The Women of the Aeneid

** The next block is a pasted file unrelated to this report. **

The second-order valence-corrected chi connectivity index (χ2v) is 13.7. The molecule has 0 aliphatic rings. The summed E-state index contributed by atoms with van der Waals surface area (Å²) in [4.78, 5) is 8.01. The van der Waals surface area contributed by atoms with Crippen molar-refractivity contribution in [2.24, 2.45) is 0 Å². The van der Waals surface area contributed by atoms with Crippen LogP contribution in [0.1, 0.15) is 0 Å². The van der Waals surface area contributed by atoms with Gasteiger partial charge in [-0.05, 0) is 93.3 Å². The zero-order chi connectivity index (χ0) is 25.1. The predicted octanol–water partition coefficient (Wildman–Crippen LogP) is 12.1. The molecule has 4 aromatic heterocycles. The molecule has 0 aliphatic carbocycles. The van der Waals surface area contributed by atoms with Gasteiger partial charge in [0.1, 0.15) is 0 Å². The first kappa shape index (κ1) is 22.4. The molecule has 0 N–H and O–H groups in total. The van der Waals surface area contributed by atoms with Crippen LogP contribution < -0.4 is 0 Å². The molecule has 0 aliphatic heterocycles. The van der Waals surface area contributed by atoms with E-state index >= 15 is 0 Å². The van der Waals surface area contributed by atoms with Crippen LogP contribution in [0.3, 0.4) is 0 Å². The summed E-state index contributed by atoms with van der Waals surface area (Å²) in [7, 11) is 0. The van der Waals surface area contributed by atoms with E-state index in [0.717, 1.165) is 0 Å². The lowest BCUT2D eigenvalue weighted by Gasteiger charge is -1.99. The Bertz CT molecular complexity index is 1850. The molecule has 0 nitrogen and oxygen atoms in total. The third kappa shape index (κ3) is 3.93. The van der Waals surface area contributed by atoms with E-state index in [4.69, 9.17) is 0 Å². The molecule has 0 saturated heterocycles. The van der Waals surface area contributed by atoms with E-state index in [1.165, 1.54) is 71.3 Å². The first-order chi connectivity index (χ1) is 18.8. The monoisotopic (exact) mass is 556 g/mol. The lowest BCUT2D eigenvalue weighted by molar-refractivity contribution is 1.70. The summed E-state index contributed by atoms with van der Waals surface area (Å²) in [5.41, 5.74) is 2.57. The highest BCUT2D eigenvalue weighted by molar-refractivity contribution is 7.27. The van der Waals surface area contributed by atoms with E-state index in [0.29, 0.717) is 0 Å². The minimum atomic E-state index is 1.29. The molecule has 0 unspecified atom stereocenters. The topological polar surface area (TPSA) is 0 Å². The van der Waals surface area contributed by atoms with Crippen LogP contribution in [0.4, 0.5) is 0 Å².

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The Roman epic of Virgil's Aeneid describes the hardship and misadventures of Aeneas and the Trojans quest from Troy to Italy. Like Homer’s famous epics, the Iliad and Odyssey, Virgil’s narrative style and structure portrays similar attributes in the finding of Rome. Aeneas encounters several women on his journey who play a significant role throughout this epic in assisting or destroying his journey to Rome. His representation of female characters provides the readers with a better understanding of gender politics and reasons why some female leaders failed. Each of Virgil's female characters demonstrates a combination of traits throughout the epic; however, such behaviors of these women tend to develop unwanted conflict due to emotions. Like in every great story the female characters tend to have a enormous influence on the main character in both positive and negative ways. The first female that Virgil introduces is Dido, the queen of Carthage, in Book I of the Aeneid. Virgil provides evidence that Dido is a strong and powerful leader. "In her stride she seems the tallest, taller by a head than any At the door... Of the goddess' shrine, under the temple dome, All hedged about with guards on her high throne, She took her seat.". This statement illustrates just how supreme and crucial she is. Virgil portrays Dido with a goddess type of image. Not only did she rule Carthage with a strong hold, but she also provided fairness and equality. “Then she began to give them Judgments and rulings, to apportion work With fairness, or assign some tasks by lot”. This quote certainly demonstrates Dido’s type of rulership. Even though, she is commanding the people of Carthage to do their duties, which provides evidence that she is feared because the people do as she says without questioning her demands; she distributes the work evenly and fair throughout the citizens. Usually people would assume that the men go to the king for help or advice, but ironically, the men of Troy, leaded by Aeneas, were taken to Queen Dido for help. “When suddenly Aeneas saw approaching, Accompanied by a crowd, Antheus and Sergestus And brave Cloanthus,1 with a few companions... He was astounded, and Achates too Felt thrilled by joy and fear:” I feel as though Aeneas and his men did not know what to expect when they came forward to Queen Dido. They were nervous of what was going to happen. Until Dido laid eyes on Aeneas. In every great epic, love plays a key role in bringing people together but also destroying plenty in its way. Even though Dido is characterized as this powerful leader, she slowly starts to fall as her passion for Aeneas starts to grow. As Aeneas tells his story to all the people, Dido slowly starts falling more and more in love with Aeneas. Throughout this Book you slowly start to see the demise of Queen Dido. "Towers, half-built, rose no farther; men no longer trained in arms... Projects were broken off, laid over, and the menacing huge walls with cranes unmoving stood against the sky". Virgil provides images of how Carthage is being affected by the downfall of Queen Dido. Dido is so infatuated with love that she cannot see how she is running Carthage to the ground for the love of Aeneas. The goddess Juno, the queen of gods, saw this as an opportunity to keep Aeneas from reaching Italy. Dido even broke her vow of chastity and surrenders to her desires for Aeneas. “Dido had no further qualms as to impressions given and set abroad; She thought no longer of a secret love but called it marriage”. This statement demonstrates how she is becoming weak-minded. She is starting to trick her mind into making something that she knows is not moral in her eyes, into something that seems right. Only to find out that she will regret it in the end. When Mercury, the messenger god, reminds Aeneas that his destiny is not in Carthage and that he must leave for Italy immediately, Aeneas is not too excited to leave Dido, but he knows he has to obey. Dido at first...
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